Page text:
The world soon to be largely populated by men who would eat your children in front of your eyes and the cities themselves held by cores of blackened looters who tunneled among the ruins and crawled from the rubble white of tooth and eye carrying charred and anynymous tins of food in nylon nets like shoppers in the commissaries of hell. The soft black talc blew through the streets like squid ink uncoiling along a sea floor and the cold crept down and the dark came early and the scavengers passing down the steep canyons with their torches trod silky holes in the drifted ash that closed behind them silently as eyes. Out on the roads the pilgrims sank down and fell over and died and the bleak and shrouded earth went trundling past the sun and returned again as trackless and as unremarked as the path of any nameless sisterworld in the ancient dark beyond.
If you run now, without a moment's rest, you will still be in time to warn King Lune."Shasta's heart fainted at these words for he felt he had no strength left. And he writhed inside at what seemed the cruelty and unfairness of the demand. He had not yet learned that if you do one good deed your reward usually is to be set to do another and harder and better one. But all he said out loud was:"Where is the King?"The Hermit turned and pointed with his staff. "Look," he said. "There is another gate, right opposite to the one you entered by. Open it and go straight ahead: always straight ahead, over level or steep, over smooth or rough, over dry or wet. I know by my art that you will find King Lune straight ahead. But run, run: always run.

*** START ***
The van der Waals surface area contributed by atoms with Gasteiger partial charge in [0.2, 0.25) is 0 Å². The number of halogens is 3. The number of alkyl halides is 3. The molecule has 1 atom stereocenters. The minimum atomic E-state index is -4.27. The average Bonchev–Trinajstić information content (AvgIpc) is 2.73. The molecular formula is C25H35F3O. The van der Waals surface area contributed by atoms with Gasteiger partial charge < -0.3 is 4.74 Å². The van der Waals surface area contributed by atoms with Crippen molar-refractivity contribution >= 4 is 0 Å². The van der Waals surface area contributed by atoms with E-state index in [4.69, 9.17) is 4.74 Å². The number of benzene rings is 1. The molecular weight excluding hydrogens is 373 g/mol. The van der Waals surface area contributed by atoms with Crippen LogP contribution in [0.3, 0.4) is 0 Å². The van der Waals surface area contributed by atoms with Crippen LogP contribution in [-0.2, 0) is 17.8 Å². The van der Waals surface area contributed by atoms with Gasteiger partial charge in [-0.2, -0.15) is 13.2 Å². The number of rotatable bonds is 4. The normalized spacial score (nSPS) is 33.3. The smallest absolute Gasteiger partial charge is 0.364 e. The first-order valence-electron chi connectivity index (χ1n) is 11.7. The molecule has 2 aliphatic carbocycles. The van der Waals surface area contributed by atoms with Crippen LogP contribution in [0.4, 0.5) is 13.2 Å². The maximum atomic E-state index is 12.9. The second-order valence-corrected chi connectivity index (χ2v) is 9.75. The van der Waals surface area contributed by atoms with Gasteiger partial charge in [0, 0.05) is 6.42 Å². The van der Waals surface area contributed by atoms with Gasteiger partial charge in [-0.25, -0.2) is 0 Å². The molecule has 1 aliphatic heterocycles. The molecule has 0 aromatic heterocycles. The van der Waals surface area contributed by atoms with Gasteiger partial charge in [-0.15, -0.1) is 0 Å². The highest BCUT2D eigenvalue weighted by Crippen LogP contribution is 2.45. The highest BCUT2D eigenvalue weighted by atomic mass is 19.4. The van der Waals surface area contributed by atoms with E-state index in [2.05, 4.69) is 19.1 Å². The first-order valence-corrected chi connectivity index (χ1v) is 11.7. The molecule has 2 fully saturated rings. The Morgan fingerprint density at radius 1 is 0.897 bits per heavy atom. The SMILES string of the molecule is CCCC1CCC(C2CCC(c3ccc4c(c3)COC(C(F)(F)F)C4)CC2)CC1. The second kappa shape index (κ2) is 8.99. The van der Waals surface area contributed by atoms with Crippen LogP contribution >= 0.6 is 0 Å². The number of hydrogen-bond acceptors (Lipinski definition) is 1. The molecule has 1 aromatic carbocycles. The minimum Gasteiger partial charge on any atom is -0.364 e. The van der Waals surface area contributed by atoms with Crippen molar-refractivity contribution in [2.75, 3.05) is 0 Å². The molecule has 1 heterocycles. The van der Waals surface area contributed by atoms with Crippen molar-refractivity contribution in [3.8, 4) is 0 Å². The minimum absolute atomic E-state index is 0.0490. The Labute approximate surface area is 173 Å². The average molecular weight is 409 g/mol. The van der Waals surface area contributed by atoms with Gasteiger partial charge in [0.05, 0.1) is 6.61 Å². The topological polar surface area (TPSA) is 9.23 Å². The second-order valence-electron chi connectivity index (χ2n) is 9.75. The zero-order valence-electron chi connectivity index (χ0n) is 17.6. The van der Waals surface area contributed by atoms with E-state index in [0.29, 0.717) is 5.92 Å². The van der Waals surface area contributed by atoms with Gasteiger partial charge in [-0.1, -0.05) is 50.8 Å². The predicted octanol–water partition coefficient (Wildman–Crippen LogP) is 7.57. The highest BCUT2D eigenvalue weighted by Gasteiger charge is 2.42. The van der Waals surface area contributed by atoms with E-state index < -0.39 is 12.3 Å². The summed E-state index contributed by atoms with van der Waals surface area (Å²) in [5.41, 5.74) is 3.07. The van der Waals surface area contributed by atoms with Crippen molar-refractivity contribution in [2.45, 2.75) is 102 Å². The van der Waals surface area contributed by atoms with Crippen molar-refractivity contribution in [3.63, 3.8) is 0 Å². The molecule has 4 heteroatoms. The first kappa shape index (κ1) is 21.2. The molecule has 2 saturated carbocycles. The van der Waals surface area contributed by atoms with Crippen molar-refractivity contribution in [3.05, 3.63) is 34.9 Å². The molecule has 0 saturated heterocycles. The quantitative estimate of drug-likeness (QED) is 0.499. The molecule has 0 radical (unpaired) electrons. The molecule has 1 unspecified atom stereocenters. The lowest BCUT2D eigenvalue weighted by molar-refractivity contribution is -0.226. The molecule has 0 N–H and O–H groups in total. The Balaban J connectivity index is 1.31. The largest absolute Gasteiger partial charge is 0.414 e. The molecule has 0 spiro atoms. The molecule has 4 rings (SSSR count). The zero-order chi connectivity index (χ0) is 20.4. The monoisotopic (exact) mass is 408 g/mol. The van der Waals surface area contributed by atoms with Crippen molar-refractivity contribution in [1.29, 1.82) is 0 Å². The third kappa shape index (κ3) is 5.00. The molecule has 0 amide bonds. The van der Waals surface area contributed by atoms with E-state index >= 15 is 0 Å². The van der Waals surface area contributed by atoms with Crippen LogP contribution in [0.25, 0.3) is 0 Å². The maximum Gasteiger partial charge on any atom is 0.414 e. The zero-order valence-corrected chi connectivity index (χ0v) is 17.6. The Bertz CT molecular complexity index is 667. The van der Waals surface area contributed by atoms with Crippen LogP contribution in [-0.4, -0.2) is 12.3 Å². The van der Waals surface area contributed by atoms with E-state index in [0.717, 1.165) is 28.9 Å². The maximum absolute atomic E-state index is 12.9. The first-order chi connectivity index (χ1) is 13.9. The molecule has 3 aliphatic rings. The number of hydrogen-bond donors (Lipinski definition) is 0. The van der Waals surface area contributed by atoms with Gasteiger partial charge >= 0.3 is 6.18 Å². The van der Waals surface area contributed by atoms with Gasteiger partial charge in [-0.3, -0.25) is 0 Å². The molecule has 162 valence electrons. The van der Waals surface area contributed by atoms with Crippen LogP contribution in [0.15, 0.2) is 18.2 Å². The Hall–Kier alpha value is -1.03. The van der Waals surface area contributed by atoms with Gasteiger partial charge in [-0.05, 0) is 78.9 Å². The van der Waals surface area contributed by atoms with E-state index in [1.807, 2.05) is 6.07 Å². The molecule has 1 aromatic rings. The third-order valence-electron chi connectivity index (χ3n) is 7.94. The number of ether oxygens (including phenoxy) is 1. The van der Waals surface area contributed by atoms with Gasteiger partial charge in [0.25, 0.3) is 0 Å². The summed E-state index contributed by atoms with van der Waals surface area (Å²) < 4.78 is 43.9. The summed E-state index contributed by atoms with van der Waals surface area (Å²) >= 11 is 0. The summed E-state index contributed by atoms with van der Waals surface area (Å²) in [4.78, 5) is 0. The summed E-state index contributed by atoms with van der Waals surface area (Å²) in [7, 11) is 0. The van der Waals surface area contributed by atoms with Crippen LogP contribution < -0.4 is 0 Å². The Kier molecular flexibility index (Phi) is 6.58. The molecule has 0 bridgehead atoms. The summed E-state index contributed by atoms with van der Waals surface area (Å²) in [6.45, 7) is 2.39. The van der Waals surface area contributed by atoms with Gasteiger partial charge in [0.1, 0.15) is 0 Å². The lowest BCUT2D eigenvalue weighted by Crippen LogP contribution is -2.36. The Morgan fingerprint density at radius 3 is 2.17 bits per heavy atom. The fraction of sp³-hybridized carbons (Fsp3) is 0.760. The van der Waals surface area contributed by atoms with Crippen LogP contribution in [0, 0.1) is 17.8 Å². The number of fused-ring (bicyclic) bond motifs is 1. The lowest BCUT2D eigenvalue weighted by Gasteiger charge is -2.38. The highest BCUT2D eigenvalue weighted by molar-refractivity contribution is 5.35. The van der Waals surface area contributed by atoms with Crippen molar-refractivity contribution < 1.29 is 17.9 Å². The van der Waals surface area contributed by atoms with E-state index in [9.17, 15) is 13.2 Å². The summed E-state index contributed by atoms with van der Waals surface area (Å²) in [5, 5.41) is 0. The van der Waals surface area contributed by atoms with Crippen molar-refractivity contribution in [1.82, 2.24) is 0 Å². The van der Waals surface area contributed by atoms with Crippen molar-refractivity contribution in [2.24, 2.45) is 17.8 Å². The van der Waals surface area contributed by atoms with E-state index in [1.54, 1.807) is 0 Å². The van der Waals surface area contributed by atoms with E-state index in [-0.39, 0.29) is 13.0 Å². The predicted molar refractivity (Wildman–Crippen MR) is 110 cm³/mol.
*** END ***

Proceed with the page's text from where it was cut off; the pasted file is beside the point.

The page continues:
I do not say that there are no stronger men than these; but will any one say that there are any men stronger than those men of old who were dominated by their philosophy and steeped in their religion? Whether bondage be better than freedom may be discussed. But that their bondage came to more than our freedom it will be difficult for any one to deny.
If on a winter's night a traveler, outside the town of Malbork, leaning from the steep slope without fear of wind or vertigo, looks down in the gathering shadow in a network of lines that enlace, in a network of lines that intersect, on the carpet of leaves illuminated by the moon around an empty grave-What story down there awaits its end?-he asks, anxious to hear the story.
Our life is like a land journey, too even and easy and dull over long distances across the plains, too hard and painful up the steep grades; but, on the summits of the mountain, you have a magnificent view--and feel exalted--and your eyes are full of happy tears--and you want to sing--and wish you had wings! And then--you can't stay there, but must continue your journey--you begin climbing down the other side, so busy with your footholds that your summit experience is forgotten.
There are seven windows in the Queen's bedroom in the Citadel that is the center of the City that is on the lake island called the Hub in the middle of the world.Two of the seven windows face the tower stones and are dark; two overlook inner courtyards; two face the complex lanes that wind between the high, blank-faced mansions of the Protectorate; and the seventh, facing the steep Street of the Birdsellers and, beyond, a crack in the ring of the mountains across the lake, is always filled at night with stars. When wind speaks in the mountains, it whispers in this window, and makes the fine brown bed hangings dance.
At Tara in this fateful hour, I place all Heaven with its power, And the sun with its brightness, And the snow with its whiteness, And the fire with all the strength it hath, And the lightning with its rapid wrath, And the winds with their swiftness along their path, And the sea with its deepness, And the rocks with their steepness, And the earth with its starkness: All these I place, By God's almighty help and grace. Between myself and the powers of darkness!